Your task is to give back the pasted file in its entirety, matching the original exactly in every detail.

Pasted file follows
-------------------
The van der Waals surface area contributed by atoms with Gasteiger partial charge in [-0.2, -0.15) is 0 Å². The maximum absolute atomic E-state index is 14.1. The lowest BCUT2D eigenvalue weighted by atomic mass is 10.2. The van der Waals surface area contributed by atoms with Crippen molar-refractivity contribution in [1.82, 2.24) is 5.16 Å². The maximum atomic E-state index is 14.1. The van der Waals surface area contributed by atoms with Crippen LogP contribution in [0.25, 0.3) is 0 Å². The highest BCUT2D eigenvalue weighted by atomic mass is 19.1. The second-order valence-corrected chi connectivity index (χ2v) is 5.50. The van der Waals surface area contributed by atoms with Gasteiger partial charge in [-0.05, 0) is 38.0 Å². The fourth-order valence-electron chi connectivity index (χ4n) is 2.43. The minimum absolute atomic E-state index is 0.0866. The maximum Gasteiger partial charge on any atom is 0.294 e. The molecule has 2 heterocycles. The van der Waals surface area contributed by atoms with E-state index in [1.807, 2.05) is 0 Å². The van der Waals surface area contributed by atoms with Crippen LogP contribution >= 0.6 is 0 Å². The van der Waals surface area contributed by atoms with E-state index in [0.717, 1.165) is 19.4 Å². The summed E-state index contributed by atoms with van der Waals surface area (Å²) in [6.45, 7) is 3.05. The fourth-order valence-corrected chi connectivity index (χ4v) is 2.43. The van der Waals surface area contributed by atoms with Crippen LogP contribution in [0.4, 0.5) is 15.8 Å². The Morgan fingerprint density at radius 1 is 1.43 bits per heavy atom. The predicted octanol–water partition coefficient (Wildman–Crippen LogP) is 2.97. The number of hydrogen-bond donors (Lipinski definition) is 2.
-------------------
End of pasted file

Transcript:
The van der Waals surface area contributed by atoms with Gasteiger partial charge in [-0.2, -0.15) is 0 Å². The maximum absolute atomic E-state index is 14.1. The lowest BCUT2D eigenvalue weighted by atomic mass is 10.2. The van der Waals surface area contributed by atoms with Crippen molar-refractivity contribution in [1.82, 2.24) is 5.16 Å². The maximum atomic E-state index is 14.1. The van der Waals surface area contributed by atoms with Crippen LogP contribution in [0.25, 0.3) is 0 Å². The highest BCUT2D eigenvalue weighted by atomic mass is 19.1. The second-order valence-corrected chi connectivity index (χ2v) is 5.50. The van der Waals surface area contributed by atoms with Gasteiger partial charge in [-0.05, 0) is 38.0 Å². The fourth-order valence-electron chi connectivity index (χ4n) is 2.43. The minimum absolute atomic E-state index is 0.0866. The maximum Gasteiger partial charge on any atom is 0.294 e. The molecule has 2 heterocycles. The van der Waals surface area contributed by atoms with E-state index in [1.807, 2.05) is 0 Å². The van der Waals surface area contributed by atoms with Crippen LogP contribution >= 0.6 is 0 Å². The van der Waals surface area contributed by atoms with E-state index in [0.717, 1.165) is 19.4 Å². The summed E-state index contributed by atoms with van der Waals surface area (Å²) in [6.45, 7) is 3.05. The fourth-order valence-corrected chi connectivity index (χ4v) is 2.43. The van der Waals surface area contributed by atoms with Crippen LogP contribution in [0.4, 0.5) is 15.8 Å². The Morgan fingerprint density at radius 1 is 1.43 bits per heavy atom. The predicted octanol–water partition coefficient (Wildman–Crippen LogP) is 2.97. The number of hydrogen-bond donors (Lipinski definition) is 2.